self and others. What happiness, as ed by the neighbouring gentry, 18 I have heard you, dear madam, often well as the poor: bul nis wife, who observe, can we expect to meet with was my mo her's first cousin, was a in the decline of life, if we do not woman of great pride, to which was in our youth lay in a stock of solid added conceit, and its atiendant ig- sense and useful accomplishments ? norance. They gave their daughiers Mr. Wilson is good-tempered, and good educations, that is, they spar:d though by no means a foolish man, no expence so to do; but very slender yet he has not bright parts: but he is capacities, and too much indulgence, ble:s d with an uncommon share of proved an insuperable bar to much insensibility; I say blessed, for if he improvement in the accomplish- were not of such a disposition, he mtnts befitting their station. Tne must be very miserable in a wife of eldest, the present Mrs. Wilson, was Mrs. Wilson's descrip!ion. Our handsome and genteel, which her otber cousin I have not seen, but redundant vanity made her prize more understand from my brother that than all that could be acquir d from she is a woman who knows what's books or masters, At he age of what. This expression of his I have sixteen sbe despised all aimitation always considered to imply economy, but what arose from the beauty of and the art of saving money. She her person, and fund the height of is a rich widow, with two daughters her ambition centre in being a fa- and a son, and lives about two miles vourite toast. Ai the age ni iweniy

from this place; so, no doubt, we she married a young country esquire'; small pay her a visit, when we shall but capricious and ill-tempered: be able to judge for ourselves. Mrs. happiness was not attainable. On Wilson was tond of our mother : which side lay the greatest blame I whin we were very young we were know not; but certain it is they led taken notice of by her, but that was a jangling life, from which she was in our mother's life-time. It is now released by his death in her torlieth fourte- n years since she has enquired year. Her father and mother being after us, and it is from a sudden also dead, she became mistress of a whimn that she has renewed her 24very considerable fortune, besides quaintance with us: a whim as sud.

be estate of BILll

in less than

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just read what I have written.- tinue on a rainy night, and ushered * Thank you,' said she, “ for giving into the house tired to death, and the ouilines of our cousin's charac- tumbled out of all form from our ter; I will give the finish :' a few journey. descriptions will bring you perfectly Your names, ladies,' said John, acquainted with master and mistress. if you please.'

I will not, however, resign my Vernon,' said I. penull I have thanked my dear • Mrs. Vernon,' echoed John, as friend and monitress for her last he open d a parlour door, with an letter: the advice therein contained air peculiar to his fraternity: I will endeavour to follow, although At the further end of an immense I find it indeed a paintul task. I large room sat, on each side the fire, have written, as I was requested, to two strange-looking people in elbow Mrs. Ambrose: her correspondence stuffed chairs, such as we see in will be a high honour and advantage such rooms, in the attitude of dozing to me,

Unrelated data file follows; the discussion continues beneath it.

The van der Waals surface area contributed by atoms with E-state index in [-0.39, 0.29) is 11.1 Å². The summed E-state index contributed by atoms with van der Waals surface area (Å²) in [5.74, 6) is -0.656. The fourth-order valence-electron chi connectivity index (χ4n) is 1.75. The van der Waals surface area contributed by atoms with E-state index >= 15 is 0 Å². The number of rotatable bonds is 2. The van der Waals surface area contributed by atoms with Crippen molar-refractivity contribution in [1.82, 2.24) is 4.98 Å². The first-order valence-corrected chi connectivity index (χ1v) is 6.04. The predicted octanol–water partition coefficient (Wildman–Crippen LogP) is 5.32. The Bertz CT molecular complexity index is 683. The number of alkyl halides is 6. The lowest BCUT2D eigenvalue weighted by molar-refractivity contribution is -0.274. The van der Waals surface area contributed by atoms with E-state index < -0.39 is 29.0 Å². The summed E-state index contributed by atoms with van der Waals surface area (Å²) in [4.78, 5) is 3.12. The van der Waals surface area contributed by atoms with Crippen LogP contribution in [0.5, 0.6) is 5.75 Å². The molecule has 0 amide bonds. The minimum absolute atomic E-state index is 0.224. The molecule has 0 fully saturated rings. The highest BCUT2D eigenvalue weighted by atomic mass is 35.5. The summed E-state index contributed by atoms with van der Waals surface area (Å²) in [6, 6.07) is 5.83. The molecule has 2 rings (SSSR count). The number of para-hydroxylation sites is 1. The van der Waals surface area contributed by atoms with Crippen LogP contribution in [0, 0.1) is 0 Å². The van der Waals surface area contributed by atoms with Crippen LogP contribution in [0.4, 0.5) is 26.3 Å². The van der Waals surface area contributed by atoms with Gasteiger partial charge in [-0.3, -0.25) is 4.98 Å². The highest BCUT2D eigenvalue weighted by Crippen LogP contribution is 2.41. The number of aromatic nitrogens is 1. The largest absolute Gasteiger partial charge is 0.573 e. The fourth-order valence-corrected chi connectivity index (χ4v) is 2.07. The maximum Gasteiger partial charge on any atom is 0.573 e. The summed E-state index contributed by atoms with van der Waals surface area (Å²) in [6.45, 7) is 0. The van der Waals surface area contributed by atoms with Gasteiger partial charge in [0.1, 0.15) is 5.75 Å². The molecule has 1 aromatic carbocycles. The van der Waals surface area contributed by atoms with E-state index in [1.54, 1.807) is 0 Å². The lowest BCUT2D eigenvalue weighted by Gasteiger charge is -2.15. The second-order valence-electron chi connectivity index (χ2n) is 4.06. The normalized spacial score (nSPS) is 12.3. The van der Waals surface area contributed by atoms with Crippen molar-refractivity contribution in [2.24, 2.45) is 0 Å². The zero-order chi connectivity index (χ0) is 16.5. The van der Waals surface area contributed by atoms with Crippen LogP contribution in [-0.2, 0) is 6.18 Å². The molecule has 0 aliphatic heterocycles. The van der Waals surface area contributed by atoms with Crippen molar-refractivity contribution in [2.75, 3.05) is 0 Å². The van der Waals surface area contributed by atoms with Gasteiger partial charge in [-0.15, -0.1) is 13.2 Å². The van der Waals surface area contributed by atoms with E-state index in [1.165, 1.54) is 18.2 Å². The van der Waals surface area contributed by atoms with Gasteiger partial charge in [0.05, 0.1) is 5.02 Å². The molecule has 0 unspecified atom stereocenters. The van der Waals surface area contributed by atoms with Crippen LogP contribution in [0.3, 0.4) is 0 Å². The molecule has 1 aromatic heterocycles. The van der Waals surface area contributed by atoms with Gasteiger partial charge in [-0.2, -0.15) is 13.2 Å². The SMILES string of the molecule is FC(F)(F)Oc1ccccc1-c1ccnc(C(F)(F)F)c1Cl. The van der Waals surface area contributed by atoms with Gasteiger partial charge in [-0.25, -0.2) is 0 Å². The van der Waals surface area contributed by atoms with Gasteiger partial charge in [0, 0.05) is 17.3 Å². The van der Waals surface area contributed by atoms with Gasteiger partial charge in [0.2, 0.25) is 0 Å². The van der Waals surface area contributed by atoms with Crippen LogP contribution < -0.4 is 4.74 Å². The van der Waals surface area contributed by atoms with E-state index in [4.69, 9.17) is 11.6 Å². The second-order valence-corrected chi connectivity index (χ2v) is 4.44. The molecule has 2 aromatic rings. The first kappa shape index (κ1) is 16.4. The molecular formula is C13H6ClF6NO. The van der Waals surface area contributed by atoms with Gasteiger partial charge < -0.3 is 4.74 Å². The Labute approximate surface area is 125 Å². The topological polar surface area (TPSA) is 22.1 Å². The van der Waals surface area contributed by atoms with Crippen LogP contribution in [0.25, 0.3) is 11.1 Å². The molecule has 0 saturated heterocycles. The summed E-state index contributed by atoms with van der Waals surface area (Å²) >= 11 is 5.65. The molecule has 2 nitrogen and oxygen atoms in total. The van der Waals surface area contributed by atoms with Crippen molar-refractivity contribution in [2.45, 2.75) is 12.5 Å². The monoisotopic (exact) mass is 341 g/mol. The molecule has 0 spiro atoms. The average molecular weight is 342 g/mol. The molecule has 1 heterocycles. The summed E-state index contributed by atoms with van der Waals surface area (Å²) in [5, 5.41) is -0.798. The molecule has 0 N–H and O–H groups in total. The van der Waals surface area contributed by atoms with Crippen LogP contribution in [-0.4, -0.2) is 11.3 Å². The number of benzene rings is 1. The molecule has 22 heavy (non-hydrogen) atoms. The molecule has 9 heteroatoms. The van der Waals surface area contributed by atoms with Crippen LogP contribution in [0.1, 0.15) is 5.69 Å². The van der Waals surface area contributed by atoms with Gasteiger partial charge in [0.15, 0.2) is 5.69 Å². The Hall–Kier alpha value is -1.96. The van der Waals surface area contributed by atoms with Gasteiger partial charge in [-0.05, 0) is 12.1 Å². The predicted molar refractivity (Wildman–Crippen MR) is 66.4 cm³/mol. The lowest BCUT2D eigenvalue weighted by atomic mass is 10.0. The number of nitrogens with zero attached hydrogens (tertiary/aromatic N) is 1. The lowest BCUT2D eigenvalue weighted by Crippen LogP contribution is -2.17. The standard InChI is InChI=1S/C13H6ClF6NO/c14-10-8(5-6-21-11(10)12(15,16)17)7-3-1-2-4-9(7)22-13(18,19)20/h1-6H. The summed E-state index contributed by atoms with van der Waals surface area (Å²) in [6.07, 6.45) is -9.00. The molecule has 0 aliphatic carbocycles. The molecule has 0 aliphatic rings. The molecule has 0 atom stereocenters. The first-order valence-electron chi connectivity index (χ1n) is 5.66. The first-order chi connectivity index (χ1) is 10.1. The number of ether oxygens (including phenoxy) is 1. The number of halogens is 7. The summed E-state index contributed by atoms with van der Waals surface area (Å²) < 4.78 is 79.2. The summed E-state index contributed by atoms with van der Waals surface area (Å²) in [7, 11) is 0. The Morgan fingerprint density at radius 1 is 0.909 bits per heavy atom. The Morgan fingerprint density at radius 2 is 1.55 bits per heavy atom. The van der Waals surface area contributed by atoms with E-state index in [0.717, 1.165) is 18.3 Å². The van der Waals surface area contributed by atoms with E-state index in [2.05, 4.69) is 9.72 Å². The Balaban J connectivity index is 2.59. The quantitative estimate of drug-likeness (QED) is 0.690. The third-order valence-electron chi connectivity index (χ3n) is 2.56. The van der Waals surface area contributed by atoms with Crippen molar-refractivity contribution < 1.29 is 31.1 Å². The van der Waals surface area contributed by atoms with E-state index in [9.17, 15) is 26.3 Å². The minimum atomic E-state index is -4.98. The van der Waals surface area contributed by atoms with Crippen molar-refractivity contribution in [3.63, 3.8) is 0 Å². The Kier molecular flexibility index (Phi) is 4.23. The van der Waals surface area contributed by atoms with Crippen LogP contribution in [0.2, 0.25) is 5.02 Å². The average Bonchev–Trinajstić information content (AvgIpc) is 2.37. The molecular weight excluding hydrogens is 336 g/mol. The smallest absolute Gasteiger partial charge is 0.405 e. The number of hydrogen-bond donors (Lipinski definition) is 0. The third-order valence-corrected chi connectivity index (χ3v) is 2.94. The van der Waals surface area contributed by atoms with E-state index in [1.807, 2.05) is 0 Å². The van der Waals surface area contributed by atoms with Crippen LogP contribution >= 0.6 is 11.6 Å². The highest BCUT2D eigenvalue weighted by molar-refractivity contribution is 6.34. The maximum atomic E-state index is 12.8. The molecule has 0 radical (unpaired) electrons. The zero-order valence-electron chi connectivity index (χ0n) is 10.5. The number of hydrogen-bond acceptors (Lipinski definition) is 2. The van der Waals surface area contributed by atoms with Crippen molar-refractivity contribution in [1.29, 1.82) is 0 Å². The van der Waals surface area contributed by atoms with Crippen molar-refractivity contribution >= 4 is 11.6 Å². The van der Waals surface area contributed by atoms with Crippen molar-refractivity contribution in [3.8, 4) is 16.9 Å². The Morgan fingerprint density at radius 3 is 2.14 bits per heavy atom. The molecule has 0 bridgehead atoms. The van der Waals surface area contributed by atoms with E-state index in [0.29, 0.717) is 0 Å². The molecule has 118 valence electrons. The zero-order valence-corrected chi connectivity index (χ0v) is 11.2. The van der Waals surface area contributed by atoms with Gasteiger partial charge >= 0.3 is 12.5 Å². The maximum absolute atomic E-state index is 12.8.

I am extremely concerned by fire- light. Our entrance roused the at the incr«ased complaint in your gentleman, and he accosted us very head; I hope yet its removal, and civilly. that you may enjoy many years of

I'he ladies are arrived, my dear,' health and happiness. Your own said he. Susan cannot more ardently desire • Oh, are you come ” said she, it than does your ever obliged and looking up: 'pray he seated. You will affectionate

excuse my rising; I have the rheuM. VERNON, matism all over me. Oh! what a

shooting I have in my toe!"

We took chairs, and expressed Miss llarrict, in continuation.

our sorrow at finding her so ill.

'I am always ill," said she; and I rare at length, dear Susan, got was beginning to inform us the napossession of Alaria's pen: what a

ture of her complaint, when her melancholy description has she given husband, chucking her under the of this mansion, as a scene of ille chin, said, “Come, come, my love, humour and dulness ! Now I am as

you must be better now your cousins gay as possible: the ill-humour of

are come !'-Now, Susan, can you the mistress makes me in the best conceive any thing more laughable temper imaginable, and the dulness than a young man of thirty chuckof the master furnishes me with a ing a woman of fifty-three under subject for laughter. This house is the chin? It was well for me the very large and old ; the gardens are

candles were not arrived. I looked at very extensive, and in the summer

Maria, but she could stand this sight no doubt beautiful. But I will not with her usual gravity. freeze you while sitting at your Candles were now brought, and * Christmas fire with a description the lady was diverted from her subof cascades all ice, and avenues of ject by the contemplation of our